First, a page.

Croatia’s Foreign Entrepreneurs: Jan de Jong, from Holland to Split

Total Croatia News

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July 10, 2019 – Continuing our look at the foreign entrepreneurs trying to succeed in Croatia as so many are emigrating, meet Jan de Jong, from Holland to Split.

1. First and foremost, why Croatia? 

As a student, I was working for this Dutch company called M+ Group. Over there I was running the day-to-day call center operations while studying Marketing at the University of Leiden. The founder of M+ Group in the Netherlands was Mato Božić. His name already gave away his Croatian roots. In the last year of university, I had to write my final thesis. Since it had been my wish to live and work abroad, I asked Mato and his business partner if I could do my final thesis in Croatia on the topic of “How to expand M+ Group to Croatia”. And that is exactly what I did. I was 22 years young when I moved to Split.

INTRO YOUR BUSINESS, what is it you do?

While writing my final thesis I first started investigating whether there was a need for a professional call center in Croatia. I discovered that most companies handled their contact centers in-house and that there were very few companies offering this as a service.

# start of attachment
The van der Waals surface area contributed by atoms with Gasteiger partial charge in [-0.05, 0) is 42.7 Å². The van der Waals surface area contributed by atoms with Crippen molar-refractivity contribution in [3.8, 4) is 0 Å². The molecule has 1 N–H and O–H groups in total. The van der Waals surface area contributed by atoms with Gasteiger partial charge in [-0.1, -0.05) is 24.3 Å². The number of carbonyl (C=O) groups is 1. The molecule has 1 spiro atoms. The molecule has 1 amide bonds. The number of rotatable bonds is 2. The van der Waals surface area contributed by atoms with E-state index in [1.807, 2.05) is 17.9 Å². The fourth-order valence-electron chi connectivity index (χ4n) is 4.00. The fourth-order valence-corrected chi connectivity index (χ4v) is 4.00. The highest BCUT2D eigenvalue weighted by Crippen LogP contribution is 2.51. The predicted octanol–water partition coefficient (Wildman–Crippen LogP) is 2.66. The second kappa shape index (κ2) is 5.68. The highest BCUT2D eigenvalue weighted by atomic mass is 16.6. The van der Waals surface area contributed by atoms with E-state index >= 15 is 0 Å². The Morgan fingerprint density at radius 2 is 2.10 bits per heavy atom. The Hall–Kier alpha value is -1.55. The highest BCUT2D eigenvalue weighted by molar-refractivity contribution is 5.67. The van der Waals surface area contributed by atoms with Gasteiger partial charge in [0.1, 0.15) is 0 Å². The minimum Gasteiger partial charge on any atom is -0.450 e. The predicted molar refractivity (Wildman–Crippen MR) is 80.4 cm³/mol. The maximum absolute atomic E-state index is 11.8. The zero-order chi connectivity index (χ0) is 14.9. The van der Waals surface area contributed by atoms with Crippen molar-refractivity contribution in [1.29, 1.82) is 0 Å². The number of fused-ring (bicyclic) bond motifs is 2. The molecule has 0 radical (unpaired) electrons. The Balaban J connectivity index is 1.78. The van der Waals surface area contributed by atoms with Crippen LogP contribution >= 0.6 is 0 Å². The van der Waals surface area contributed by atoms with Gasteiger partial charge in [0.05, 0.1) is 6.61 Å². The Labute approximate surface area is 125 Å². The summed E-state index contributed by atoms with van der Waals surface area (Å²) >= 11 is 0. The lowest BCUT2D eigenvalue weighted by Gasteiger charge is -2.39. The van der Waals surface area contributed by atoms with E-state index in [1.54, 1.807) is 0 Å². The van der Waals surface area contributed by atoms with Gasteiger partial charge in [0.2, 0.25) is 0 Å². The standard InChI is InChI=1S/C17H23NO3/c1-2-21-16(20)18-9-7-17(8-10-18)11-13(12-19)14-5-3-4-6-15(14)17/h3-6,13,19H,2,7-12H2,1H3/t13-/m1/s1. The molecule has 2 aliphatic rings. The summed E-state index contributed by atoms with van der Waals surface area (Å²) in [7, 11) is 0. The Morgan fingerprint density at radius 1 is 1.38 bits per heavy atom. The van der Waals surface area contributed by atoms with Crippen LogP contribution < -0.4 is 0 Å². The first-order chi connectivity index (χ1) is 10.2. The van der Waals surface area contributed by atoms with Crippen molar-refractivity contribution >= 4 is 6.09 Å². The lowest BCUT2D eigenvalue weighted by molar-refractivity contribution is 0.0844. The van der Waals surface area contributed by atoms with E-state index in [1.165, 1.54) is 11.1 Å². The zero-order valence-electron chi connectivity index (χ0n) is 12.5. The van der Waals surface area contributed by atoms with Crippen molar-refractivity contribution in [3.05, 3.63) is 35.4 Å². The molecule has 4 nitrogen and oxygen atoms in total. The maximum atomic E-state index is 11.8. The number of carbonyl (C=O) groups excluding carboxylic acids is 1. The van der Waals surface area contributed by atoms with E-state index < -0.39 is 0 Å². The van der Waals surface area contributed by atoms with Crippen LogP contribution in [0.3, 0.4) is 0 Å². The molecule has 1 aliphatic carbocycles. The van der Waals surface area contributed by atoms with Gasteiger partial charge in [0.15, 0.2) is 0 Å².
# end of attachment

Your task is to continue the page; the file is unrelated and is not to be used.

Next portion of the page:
So, we decided to go for it. By the time I graduated we had some 30 employees in our Split based office.

Over the years, the company I had co-founded, M+ Group (Meritus Plus d.o.o.), grew rapidly. This resulted in us becoming a market leader in Croatia for providing call center services where we supported our clients in their telesales/telemarketing and customer support efforts – 24/7/365. While growing our call center business we also started a full-service digital marketing agency, called M+ Agency. Today, our agency has offices in Zagreb and Belgrade and employs some 20 digital marketing professionals.

It was end of 2015 when I sold my shares of the call center business which I founded 9 years prior. At that moment we had nearly 400 people working at M+ Group. I remained co-owner of our marketing agency, M+ Agency. While preparing myself mentally for exiting the call center, I was somewhat scared at first, not knowing what I was going to do next. It was just after my exit that I realised that I am not an owner of a call center, but an entrepreneur. I love starting companies from scratch and love turning them into pretty companies that become market leaders.